For CPI(M), finicky about throwing a cloak of secrecy over the smallest differences between party members, the all-holds-bar statement war between members of its topmost panel, has emerged a nightmare of the worst kind.
The fighting duo - Kerala Chief Minister VS Achuthanandan and CPI(M) party state secretary Pinarayi Vijayan - have on Thursday left Thiruvananthapuram for the PB meeting in Delhi. And not without a spirited last round of verbal shots, before the meeting in Delhi. "His is not the courtesy (that) one PB comrade should get from another," Vijayan had burst out to the media. "And vice versa.." retorted Achuthanandan promptly through another press conference.
The factional feud had been an open secret for a long while, with Karat having to rush down to Kerala with olive branch several times. Often, the feud was portrayed as Achuthanandan's `left aberrations' or Vijayan's `right aberations.' PB gave Achuthanandan the candidature (at an election, which later made him the Chief Minister) regardless of the state unit's displeasure. An exasperated party supremo had even openly admitted to the media - despite the party's historic stiff upper lip - that the fissure did exist.
The latest trigger comes from a renewed balance of the two power blocs in the state unit. Achuthanandan's public appeal is at its zenith, following razing down of resorts set up by big business groups on encroached land, but his party support is diminishing. In the last couple of weeks, Vijayan had neatly executed the ouster of Achuthanandan faction from nearly all local party units.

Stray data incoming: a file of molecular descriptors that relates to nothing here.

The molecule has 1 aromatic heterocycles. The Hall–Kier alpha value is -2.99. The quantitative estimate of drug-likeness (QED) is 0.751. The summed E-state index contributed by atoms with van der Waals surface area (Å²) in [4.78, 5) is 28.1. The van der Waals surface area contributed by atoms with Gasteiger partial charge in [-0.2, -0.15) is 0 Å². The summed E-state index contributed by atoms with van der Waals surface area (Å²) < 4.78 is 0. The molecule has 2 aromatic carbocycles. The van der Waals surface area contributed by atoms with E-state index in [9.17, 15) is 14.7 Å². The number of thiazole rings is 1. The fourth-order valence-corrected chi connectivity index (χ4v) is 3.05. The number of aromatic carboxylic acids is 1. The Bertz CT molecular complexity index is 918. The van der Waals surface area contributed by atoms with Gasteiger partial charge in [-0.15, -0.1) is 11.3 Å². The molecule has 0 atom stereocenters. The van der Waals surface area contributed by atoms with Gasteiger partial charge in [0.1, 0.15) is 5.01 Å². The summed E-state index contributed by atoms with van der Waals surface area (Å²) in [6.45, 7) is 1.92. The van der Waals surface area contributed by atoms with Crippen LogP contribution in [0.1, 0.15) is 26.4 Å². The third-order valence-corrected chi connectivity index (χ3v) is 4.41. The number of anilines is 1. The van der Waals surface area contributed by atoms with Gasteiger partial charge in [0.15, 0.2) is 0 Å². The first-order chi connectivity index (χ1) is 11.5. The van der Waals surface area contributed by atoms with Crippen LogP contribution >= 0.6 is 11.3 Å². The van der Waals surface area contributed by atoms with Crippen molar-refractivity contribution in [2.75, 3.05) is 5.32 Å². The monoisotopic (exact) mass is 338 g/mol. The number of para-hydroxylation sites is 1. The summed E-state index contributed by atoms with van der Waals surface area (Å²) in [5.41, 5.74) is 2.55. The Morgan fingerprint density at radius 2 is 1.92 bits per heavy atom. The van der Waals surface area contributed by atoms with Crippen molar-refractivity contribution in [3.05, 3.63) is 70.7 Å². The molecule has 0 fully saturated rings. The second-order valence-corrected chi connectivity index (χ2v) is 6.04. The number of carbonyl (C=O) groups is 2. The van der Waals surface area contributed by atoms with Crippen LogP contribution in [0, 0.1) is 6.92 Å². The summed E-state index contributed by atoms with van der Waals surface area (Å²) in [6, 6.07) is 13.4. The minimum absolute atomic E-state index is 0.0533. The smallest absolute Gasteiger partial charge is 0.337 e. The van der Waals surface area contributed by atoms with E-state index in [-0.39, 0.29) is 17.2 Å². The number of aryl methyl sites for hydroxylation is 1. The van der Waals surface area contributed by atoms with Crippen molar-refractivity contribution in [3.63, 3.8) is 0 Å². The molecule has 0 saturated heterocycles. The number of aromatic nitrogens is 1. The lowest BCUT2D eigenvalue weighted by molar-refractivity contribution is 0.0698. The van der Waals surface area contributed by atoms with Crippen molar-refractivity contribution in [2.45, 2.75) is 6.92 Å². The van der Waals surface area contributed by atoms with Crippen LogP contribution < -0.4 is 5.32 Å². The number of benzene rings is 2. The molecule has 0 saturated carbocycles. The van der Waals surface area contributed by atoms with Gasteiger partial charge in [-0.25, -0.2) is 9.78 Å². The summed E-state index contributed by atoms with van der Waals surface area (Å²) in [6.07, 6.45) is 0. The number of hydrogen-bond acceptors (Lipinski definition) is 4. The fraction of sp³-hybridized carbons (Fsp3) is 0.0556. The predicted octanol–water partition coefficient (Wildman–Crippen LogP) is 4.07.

As the big meeting of state party unit is drawing near, the two power blocs are game to a stocktaking of each other's weaknesses. The 83-year old leader hit out with an innuendo ("he who uses the term `media-syndicate" said CM and media-syndicate' is a term usually associated with Vijayan). But the party secretary fell straight into the bait. "Achuthanandan should never have left me in bad light," he said, forgetting that Vijayan's name was never specifically mentioned.
The feud is once again bleeding for top-level intervention. Although, success-rate in whisling down the differences is not encouraging, Karat and West Bengal comrades have no go but to play the dove once again.